While examples of blurring lines offer some clues as to why organizational life is feeling so different, it leaves many organizational leaders with a big unanswered question: What do all these blurring lines mean for the future of organizations? Here are four highly recognized values of organizational change that will help you get to the heart of real organizational change.Read More
We all visualize, whether we realize it or not. Most often, we visualize experiences that have already happened, using our senses, feelings, and emotions to help us understand them better. Visualization can be even more valuable when we use it to create a picture in our mind of something that has not happened—exactly as we want it to be—with the intent that it will actually happen.
This future-focused visualization is particularly valuable for organizational leaders who want to think in new ways about their organization to meet its evolving mission and include an often-missing piece—how to change and align their organization’s culture.Read More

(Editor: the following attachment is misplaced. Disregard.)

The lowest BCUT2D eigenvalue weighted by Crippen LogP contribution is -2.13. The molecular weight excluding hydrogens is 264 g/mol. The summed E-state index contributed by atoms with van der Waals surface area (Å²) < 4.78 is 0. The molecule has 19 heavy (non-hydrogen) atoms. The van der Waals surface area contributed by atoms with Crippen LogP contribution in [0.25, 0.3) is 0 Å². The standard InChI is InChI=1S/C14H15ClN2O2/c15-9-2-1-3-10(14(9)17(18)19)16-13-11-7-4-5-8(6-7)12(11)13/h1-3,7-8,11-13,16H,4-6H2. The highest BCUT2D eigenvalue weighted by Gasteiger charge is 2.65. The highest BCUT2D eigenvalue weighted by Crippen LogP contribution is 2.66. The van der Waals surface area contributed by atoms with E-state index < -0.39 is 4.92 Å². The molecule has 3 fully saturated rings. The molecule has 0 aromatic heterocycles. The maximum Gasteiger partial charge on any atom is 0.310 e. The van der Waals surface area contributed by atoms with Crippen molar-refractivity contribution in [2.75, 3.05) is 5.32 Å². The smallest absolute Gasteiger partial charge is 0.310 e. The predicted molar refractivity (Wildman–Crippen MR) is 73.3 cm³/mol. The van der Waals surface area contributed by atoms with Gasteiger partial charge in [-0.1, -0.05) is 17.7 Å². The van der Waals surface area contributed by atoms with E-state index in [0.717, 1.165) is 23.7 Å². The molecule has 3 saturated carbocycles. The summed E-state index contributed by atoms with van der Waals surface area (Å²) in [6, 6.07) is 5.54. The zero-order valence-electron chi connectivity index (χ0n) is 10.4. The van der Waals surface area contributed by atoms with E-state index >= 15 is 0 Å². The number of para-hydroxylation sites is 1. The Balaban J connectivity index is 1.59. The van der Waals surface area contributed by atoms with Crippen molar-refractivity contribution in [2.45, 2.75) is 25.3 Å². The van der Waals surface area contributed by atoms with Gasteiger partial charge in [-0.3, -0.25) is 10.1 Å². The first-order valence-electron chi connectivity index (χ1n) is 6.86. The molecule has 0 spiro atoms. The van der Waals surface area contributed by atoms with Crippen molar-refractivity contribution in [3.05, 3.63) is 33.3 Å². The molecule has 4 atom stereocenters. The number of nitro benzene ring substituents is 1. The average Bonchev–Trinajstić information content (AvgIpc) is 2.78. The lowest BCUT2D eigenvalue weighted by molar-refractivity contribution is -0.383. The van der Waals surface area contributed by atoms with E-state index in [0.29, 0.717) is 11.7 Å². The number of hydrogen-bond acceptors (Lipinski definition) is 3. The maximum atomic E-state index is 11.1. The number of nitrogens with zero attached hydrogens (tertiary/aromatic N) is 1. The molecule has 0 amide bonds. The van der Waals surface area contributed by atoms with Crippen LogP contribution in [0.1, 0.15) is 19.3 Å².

Top Insights from the Ultimate Culture Conference: How to Nurture, Measure, and Shape Organizational Culture
I had the opportunity to attend the 2nd Annual Ultimate Culture Conference and the Schein Culture DNA Seminar last week in San Francisco. Many diverse viewpoints on culture and leadership were shared by an impressive lineup of innovative practitioners and thought leaders. I, like many others in the room, engaged throughout each day in spirited culture conversations and left with a variety of valuable insights on how to nurture, measure, and shape organizational culture as we look ahead.Read More
One of the new roads I drive every day to and from work had been only partially finished for almost a year. There was a good-sized bump in one place. It became a habit to slow down every time I came to the bump. The road is now finished and the bump is gone, but I catch myself applying the brakes even though there is no need to do it anymore. Why does this happen?Read More
I remember as a child my mother saying to me, “most often two heads are better than one.” This phrase still pops into my head when I am contemplating whom to involve in an upcoming work project or …Read More